Plum Preserves

"Thanks to the Ball Blue Book of preserving."
photo by Boomette photo by Boomette
photo by Boomette
photo by AZPARZYCH photo by AZPARZYCH
photo by BecR2400 photo by BecR2400
photo by PaulaG photo by PaulaG
photo by Sharon123 photo by Sharon123
Ready In:
5 1/2 pints




  • Combine all ingredients in a large saucepot.
  • Bring to a boil, stirring until sugar dissolves.
  • Cook rapidly almost to gelling point.
  • As mixture thickens, stir frequently to prevent sticking.
  • Ladle into hot jars, leaving 1/4 inch head space.
  • Adjust two-piece lid caps.
  • Process 15 minutes in a boiling water canner.

Questions & Replies

  1. Do I peel the plums first
  2. what if I do not have a canning pot??


  1. This is my first canning experience. This recipe was so easy and very tasty! I have 30 lbs. of plums and will continue to use this recipe all night until they are gone :) Jelling point took 30 minutes for me using a gas stove.
  2. I made the recipe for 1 pint cause I had 3-4 black plums to use. It gave me a small amount but that's great since I'm the only one to use jam. It's so yummy. It was my first time tasting plum preserves. Thanks Rita :) Made for I Recommend tag game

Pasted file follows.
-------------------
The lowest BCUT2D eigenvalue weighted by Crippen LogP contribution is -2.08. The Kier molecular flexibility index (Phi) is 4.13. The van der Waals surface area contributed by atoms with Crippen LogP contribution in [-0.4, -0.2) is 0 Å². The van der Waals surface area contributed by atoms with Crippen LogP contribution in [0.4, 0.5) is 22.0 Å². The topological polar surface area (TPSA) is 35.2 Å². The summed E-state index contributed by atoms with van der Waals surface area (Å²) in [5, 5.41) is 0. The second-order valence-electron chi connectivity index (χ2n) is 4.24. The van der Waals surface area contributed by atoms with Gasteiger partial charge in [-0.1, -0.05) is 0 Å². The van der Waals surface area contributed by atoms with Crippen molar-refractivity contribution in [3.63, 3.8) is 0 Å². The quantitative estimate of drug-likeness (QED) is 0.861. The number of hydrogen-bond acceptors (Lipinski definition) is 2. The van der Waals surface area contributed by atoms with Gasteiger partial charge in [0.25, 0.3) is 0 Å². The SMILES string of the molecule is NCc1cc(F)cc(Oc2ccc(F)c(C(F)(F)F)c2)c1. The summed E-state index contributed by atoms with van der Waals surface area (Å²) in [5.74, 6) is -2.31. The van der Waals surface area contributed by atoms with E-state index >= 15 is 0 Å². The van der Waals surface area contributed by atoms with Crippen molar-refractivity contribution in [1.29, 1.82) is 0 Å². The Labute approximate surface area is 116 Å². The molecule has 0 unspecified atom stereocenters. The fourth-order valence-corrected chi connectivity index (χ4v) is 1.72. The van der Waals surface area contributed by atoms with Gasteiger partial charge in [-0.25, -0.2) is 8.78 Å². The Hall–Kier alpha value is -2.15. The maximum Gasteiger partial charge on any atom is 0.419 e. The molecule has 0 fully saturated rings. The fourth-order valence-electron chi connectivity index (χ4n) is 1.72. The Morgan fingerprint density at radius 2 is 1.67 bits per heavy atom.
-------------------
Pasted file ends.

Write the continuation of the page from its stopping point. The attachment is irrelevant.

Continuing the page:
3. I made as written and to get to a thickening stage I had to cook it for 30 minutes. This has a nice sweetness to it with the sugar and about half of my plums were really ripe. I got 5 1/2 jars so I plan on giving a couple away. Made for All You Can Cook Buffet Tag.
  4. This was our first attempt at plum preserves, and 5 batches later we are getting pretty good! Great recipe. We did cut back on the sugar a bit, just trying to limit our dietary sugar. We did a 2 to 1 ratio of fruit to sugar. The preserves are wonderfully sweet and tart. Thanks for a great recipe!
  5. Thank you Rita for posting this super easy recipe. I had purchased some plums that weren't very sweet and not wanting to toss them, I came to Zaar and found this recipe. When making jams, preserves, etc., I would highly recomenned that (1) use a very large pot as the mixture will boil over if not watched very carefully, (2) if at all possible use a jelly thermometer to test for doneness (gell point is 220 degrees at sea level. For every 1,000 feet above sea level, subtract 2 degrees. If a thermometer is not available there are several other methods to test for doness; i.e., the spoon test. Dip a cold metal spoon into the boiling liquid, turn so the liquid runs off the side of the spoon. When the juice slides off the spoon in a sheet, the liquid is done. This recipe takes under 30 minutes to prepare and cook and the resulting product is beautiful and tasty.



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